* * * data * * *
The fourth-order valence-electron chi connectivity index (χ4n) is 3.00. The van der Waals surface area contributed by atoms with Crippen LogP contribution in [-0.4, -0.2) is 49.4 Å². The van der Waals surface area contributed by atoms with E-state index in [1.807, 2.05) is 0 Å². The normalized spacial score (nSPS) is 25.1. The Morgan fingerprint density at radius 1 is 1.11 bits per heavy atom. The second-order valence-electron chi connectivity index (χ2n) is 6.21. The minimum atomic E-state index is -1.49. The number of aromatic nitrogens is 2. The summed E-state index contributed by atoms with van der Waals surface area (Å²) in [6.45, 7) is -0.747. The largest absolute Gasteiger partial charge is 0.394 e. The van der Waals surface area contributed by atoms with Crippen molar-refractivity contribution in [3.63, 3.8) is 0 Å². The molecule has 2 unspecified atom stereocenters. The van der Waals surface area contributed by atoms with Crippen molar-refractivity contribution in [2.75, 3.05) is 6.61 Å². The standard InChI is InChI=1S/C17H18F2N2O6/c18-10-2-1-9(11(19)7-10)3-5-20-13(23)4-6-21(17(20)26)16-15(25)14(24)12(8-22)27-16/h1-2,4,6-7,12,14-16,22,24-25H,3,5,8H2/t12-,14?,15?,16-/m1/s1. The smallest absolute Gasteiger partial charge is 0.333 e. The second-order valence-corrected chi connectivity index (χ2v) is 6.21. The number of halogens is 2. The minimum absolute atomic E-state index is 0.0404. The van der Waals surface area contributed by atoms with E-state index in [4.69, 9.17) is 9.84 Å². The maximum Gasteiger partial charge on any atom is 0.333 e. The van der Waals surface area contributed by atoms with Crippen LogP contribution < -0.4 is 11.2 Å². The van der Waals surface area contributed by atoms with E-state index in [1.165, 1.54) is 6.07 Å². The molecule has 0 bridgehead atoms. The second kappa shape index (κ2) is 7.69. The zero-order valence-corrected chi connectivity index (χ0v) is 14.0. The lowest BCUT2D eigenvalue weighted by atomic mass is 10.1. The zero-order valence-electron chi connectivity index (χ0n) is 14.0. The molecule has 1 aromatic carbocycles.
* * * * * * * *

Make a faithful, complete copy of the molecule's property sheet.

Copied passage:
The fourth-order valence-electron chi connectivity index (χ4n) is 3.00. The van der Waals surface area contributed by atoms with Crippen LogP contribution in [-0.4, -0.2) is 49.4 Å². The van der Waals surface area contributed by atoms with E-state index in [1.807, 2.05) is 0 Å². The normalized spacial score (nSPS) is 25.1. The Morgan fingerprint density at radius 1 is 1.11 bits per heavy atom. The second-order valence-electron chi connectivity index (χ2n) is 6.21. The minimum atomic E-state index is -1.49. The number of aromatic nitrogens is 2. The summed E-state index contributed by atoms with van der Waals surface area (Å²) in [6.45, 7) is -0.747. The largest absolute Gasteiger partial charge is 0.394 e. The van der Waals surface area contributed by atoms with Crippen molar-refractivity contribution in [3.63, 3.8) is 0 Å². The molecule has 2 unspecified atom stereocenters. The van der Waals surface area contributed by atoms with Crippen molar-refractivity contribution in [2.75, 3.05) is 6.61 Å². The standard InChI is InChI=1S/C17H18F2N2O6/c18-10-2-1-9(11(19)7-10)3-5-20-13(23)4-6-21(17(20)26)16-15(25)14(24)12(8-22)27-16/h1-2,4,6-7,12,14-16,22,24-25H,3,5,8H2/t12-,14?,15?,16-/m1/s1. The smallest absolute Gasteiger partial charge is 0.333 e. The second-order valence-corrected chi connectivity index (χ2v) is 6.21. The number of halogens is 2. The minimum absolute atomic E-state index is 0.0404. The van der Waals surface area contributed by atoms with E-state index in [4.69, 9.17) is 9.84 Å². The maximum Gasteiger partial charge on any atom is 0.333 e. The van der Waals surface area contributed by atoms with Crippen LogP contribution < -0.4 is 11.2 Å². The van der Waals surface area contributed by atoms with E-state index in [1.165, 1.54) is 6.07 Å². The molecule has 0 bridgehead atoms. The second kappa shape index (κ2) is 7.69. The zero-order valence-corrected chi connectivity index (χ0v) is 14.0. The lowest BCUT2D eigenvalue weighted by atomic mass is 10.1. The zero-order valence-electron chi connectivity index (χ0n) is 14.0. The molecule has 1 aromatic carbocycles.